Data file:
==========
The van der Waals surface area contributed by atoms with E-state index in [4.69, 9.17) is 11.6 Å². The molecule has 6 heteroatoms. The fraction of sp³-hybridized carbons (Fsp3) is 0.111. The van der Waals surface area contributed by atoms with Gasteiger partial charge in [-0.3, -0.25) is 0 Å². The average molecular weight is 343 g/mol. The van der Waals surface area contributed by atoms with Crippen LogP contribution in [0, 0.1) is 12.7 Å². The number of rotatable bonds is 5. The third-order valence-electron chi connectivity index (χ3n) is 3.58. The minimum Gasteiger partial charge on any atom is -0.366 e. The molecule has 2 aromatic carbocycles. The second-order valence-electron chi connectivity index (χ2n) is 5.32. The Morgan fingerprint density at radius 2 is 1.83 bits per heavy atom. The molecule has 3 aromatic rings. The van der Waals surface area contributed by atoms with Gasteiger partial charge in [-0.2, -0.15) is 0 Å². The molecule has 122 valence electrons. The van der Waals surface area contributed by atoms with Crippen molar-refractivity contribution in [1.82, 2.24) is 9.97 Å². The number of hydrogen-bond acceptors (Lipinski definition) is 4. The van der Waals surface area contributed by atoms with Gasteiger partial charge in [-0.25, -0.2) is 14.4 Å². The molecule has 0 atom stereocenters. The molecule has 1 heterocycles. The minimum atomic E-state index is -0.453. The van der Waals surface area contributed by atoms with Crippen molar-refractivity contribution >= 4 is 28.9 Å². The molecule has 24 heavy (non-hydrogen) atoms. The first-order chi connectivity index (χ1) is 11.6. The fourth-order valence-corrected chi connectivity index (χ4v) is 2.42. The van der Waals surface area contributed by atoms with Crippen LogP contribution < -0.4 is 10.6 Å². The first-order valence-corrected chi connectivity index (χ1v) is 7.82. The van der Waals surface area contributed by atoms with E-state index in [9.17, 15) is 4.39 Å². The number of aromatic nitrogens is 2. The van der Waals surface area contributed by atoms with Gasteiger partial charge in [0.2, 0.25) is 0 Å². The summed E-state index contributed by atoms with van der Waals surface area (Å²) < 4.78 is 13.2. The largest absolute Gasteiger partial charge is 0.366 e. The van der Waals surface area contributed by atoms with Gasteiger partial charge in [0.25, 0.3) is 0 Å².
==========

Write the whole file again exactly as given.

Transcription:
The van der Waals surface area contributed by atoms with E-state index in [4.69, 9.17) is 11.6 Å². The molecule has 6 heteroatoms. The fraction of sp³-hybridized carbons (Fsp3) is 0.111. The van der Waals surface area contributed by atoms with Gasteiger partial charge in [-0.3, -0.25) is 0 Å². The average molecular weight is 343 g/mol. The van der Waals surface area contributed by atoms with Crippen LogP contribution in [0, 0.1) is 12.7 Å². The number of rotatable bonds is 5. The third-order valence-electron chi connectivity index (χ3n) is 3.58. The minimum Gasteiger partial charge on any atom is -0.366 e. The molecule has 2 aromatic carbocycles. The second-order valence-electron chi connectivity index (χ2n) is 5.32. The Morgan fingerprint density at radius 2 is 1.83 bits per heavy atom. The molecule has 3 aromatic rings. The van der Waals surface area contributed by atoms with Gasteiger partial charge in [-0.2, -0.15) is 0 Å². The molecule has 122 valence electrons. The van der Waals surface area contributed by atoms with Crippen molar-refractivity contribution in [1.82, 2.24) is 9.97 Å². The number of hydrogen-bond acceptors (Lipinski definition) is 4. The van der Waals surface area contributed by atoms with Gasteiger partial charge in [-0.25, -0.2) is 14.4 Å². The molecule has 0 atom stereocenters. The molecule has 1 heterocycles. The minimum atomic E-state index is -0.453. The van der Waals surface area contributed by atoms with Crippen molar-refractivity contribution >= 4 is 28.9 Å². The molecule has 24 heavy (non-hydrogen) atoms. The first-order chi connectivity index (χ1) is 11.6. The fourth-order valence-corrected chi connectivity index (χ4v) is 2.42. The van der Waals surface area contributed by atoms with Crippen LogP contribution < -0.4 is 10.6 Å². The first-order valence-corrected chi connectivity index (χ1v) is 7.82. The van der Waals surface area contributed by atoms with E-state index in [9.17, 15) is 4.39 Å². The number of aromatic nitrogens is 2. The van der Waals surface area contributed by atoms with Gasteiger partial charge in [0.2, 0.25) is 0 Å². The summed E-state index contributed by atoms with van der Waals surface area (Å²) < 4.78 is 13.2. The largest absolute Gasteiger partial charge is 0.366 e. The van der Waals surface area contributed by atoms with Gasteiger partial charge in [0.25, 0.3) is 0 Å².